What does the yoga girl really have in common with the religious Jew living in Skokie, Ill., other than a vague, probably unsustainable connection to her Jewish roots?

Begging the question: Does “the yoga girl” really have an “unsustainable connection to her Jewish roots?” And if so, can I please see some evidence?

For that matter, what does a committed Conservative Jew living in Newton, Mass., have to do with a haredi Jew living in Brooklyn or Jerusalem?

What do they have in common… aside from a shared Torah and history?

Thanks to Israel, perhaps more than meets the eye.

Israel forces the encounter among Jews. In Israel, haredi Jews play a role in deciding who gets access to the Kotel. If that Conservative Jew wants his child’s bat mitzvah to take place in this holy space, suddenly haredi Jews matter a lot.

Truly an element of Israeli religious life we should celebrate, of course. It never results in violence toward women or anything like that, right?

The Conservative Jew can no longer retreat to his wonderfully supportive voluntary community in Newton. He has to face the diversity of the Jewish people, and be upset about it, just like an Israeli.
The haredi Jew is also forced to contend with the Conservative Jew, and find ways of accommodating his aspirations.

I don’t think the Conservative Jew is the one retreating here. It’s the Hareidi Jew that lives in an insular la-la land.

We think of such confrontations as fundamentally negative, but maybe it’s time we learn to appreciate them, even as we battle over Jerusalem’s policies.

Maybe we could appreciate them. If both parties were confronting each other in good faith, willing to make compromises for the sake of… unity. Confrontation itself does not equal unity.

Israel is a sovereign expression of the Jewish people. It forces Jews from very diverse backgrounds, ethnicities, religious practice, and political views, to live together in a defined space, create rules and make decisions. The discourse and myriad of compromises can be excruciatingly frustrating, but ultimately critical to sustaining Jewish peoplehood.

The most important program in instilling Jewish identity today is Birthright Israel. It’s quite a remarkable concept: we send young Jews to Israel to experience what it’s like in a Jewish state, tensions and all, so they will be more likely to live Jewish lives in a much less tension-filled U.S. Hopefully, the young people return with the sense that American Jews need Israel.

I’m just not following Bernstein here. He seems to say that if we send Jews to a place where Jews don’t get along, they’ll be better prepared to live Jewish lives in a place where Jews do get along. It seems like the opposite should be true.

While American Jews devolve into increasingly tiny niches of Jewish life, at least there’s some place where they are forced to negotiate the demands of peoplehood. And as long as that’s the case, there will still be an important and often painful conversation going on in the diaspora — not about kugel, kimchi or yoga, but about what’s happening in Israel. We argue, therefore we are.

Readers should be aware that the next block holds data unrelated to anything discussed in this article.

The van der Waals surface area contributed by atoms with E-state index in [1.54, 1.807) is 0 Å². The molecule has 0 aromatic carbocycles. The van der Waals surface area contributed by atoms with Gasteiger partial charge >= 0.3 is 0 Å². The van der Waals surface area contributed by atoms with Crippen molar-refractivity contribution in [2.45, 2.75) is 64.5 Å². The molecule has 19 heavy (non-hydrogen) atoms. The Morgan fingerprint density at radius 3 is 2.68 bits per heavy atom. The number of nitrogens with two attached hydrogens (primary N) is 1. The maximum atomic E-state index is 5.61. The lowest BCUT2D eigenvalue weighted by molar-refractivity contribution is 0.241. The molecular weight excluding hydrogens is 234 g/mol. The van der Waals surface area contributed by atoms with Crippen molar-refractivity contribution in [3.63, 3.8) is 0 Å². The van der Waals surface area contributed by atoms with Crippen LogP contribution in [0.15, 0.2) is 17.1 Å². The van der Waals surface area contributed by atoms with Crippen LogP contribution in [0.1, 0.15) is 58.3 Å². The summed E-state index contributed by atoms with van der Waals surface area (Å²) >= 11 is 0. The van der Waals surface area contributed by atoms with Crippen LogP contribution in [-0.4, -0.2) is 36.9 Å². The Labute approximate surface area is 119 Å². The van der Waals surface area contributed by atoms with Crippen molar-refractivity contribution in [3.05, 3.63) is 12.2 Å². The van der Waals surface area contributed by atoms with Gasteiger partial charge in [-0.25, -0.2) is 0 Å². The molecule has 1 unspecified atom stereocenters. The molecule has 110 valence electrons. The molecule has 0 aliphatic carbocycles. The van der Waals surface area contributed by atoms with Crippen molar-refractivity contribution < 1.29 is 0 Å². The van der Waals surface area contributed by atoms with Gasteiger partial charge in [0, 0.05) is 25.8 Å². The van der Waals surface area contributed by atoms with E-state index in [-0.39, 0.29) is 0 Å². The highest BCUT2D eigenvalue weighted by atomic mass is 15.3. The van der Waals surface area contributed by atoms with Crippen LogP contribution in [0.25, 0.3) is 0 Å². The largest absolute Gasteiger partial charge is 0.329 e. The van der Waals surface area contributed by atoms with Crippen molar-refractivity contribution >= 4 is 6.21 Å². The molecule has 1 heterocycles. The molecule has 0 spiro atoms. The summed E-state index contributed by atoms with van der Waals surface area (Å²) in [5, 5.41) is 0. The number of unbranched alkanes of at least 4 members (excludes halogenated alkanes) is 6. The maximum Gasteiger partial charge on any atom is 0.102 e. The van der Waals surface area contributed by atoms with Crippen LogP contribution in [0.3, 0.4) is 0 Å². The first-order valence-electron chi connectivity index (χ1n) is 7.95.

Yes, again, I think Bernstein and I are on the same page about the Jewish value of arguing. I just don’t think he realizes that there are limits on what kind of arguing is good.

Without Israel, there would still be Jews, but little trace of the Jewish people.

What does that mean? How could you have one without the other? As long as there are people who consider themselves Jews, there will be a Jewish people.

12 Responses to “Fisking Time: David Bernstein on ‘How Israel Unites Us’”

  1. Maybe we could talk about… Judaism. Or love of god. or good deeds done – dirt cheap.


    Charles Lenchner · July 21st, 2011 at 8:10 pm
  2. [...] [...]


    If we really want a healthier society – Ha’aretz «ScrollPost.com · July 21st, 2011 at 11:20 pm
  3. Which begs the question: Does nearly every issue in the American Jewish press worth debating somehow revolve around Israel?

    NOOOOOOOO!!!!!!!! (There are PLENTY of examples of actual question-begging in the debate around Israel!)


    BZ · July 22nd, 2011 at 9:17 am
  4. This is entirely anecdotal, but where I’m sitting, it seems like many American Jews are increasingly exhausted by arguing about Israel and withdrawing from the debate. However, they remain interested in engaging with Judaism on spiritual and cultural terms. And there’s certainly an argument to be had about just how infinitely expandable and synthesized Judaism can become while still remaining Jewish, but I don’t understand why, if fighting about Israel is uniting, then fighting about Jewish yoga or intermarriage can’t also be uniting.


    em · July 22nd, 2011 at 9:38 am
  5. In theory, I mean. In practice, eh. But you can’t say those fights don’t have to do with peoplehood.


    em · July 22nd, 2011 at 9:41 am
  6. Bernstein’s argument approaches the territory staked out by AB Yehoshua’s claim that Judaism in the diaspora is masturbatory. Yehoshua claims that Jewish identity is incomplete without Israeli citizenship. Bernstein seems to make the weaker claim that Jewish identity is incomplete with making an investment in the state of Israel, since it is bound up with the national identity of the people of the nation of Israel (i.e. us Jews). He may make the additional claim that all there is to common Jewish identity is an investment in the state of Israel.